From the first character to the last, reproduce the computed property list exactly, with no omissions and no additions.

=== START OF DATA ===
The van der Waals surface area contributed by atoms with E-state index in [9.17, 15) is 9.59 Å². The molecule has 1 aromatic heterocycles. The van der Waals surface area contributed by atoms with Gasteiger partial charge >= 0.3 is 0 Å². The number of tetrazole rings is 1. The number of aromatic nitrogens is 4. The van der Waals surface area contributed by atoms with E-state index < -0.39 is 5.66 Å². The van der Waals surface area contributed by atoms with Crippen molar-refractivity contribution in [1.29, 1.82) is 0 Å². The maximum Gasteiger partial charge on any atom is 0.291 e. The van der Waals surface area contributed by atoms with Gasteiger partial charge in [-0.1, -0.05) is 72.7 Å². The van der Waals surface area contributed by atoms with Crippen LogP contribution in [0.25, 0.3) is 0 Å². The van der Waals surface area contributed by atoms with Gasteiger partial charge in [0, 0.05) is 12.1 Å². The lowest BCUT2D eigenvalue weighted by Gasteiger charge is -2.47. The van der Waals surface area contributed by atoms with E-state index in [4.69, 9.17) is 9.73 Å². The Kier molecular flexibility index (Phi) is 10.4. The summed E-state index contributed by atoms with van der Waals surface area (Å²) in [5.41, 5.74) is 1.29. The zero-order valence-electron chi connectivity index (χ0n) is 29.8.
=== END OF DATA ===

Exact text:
The van der Waals surface area contributed by atoms with E-state index in [9.17, 15) is 9.59 Å². The molecule has 1 aromatic heterocycles. The van der Waals surface area contributed by atoms with Gasteiger partial charge >= 0.3 is 0 Å². The number of tetrazole rings is 1. The number of aromatic nitrogens is 4. The van der Waals surface area contributed by atoms with E-state index < -0.39 is 5.66 Å². The van der Waals surface area contributed by atoms with Crippen molar-refractivity contribution in [1.29, 1.82) is 0 Å². The maximum Gasteiger partial charge on any atom is 0.291 e. The van der Waals surface area contributed by atoms with Gasteiger partial charge in [-0.1, -0.05) is 72.7 Å². The van der Waals surface area contributed by atoms with Crippen LogP contribution in [0.25, 0.3) is 0 Å². The van der Waals surface area contributed by atoms with Gasteiger partial charge in [0, 0.05) is 12.1 Å². The lowest BCUT2D eigenvalue weighted by Gasteiger charge is -2.47. The van der Waals surface area contributed by atoms with E-state index in [4.69, 9.17) is 9.73 Å². The Kier molecular flexibility index (Phi) is 10.4. The summed E-state index contributed by atoms with van der Waals surface area (Å²) in [5.41, 5.74) is 1.29. The zero-order valence-electron chi connectivity index (χ0n) is 29.8.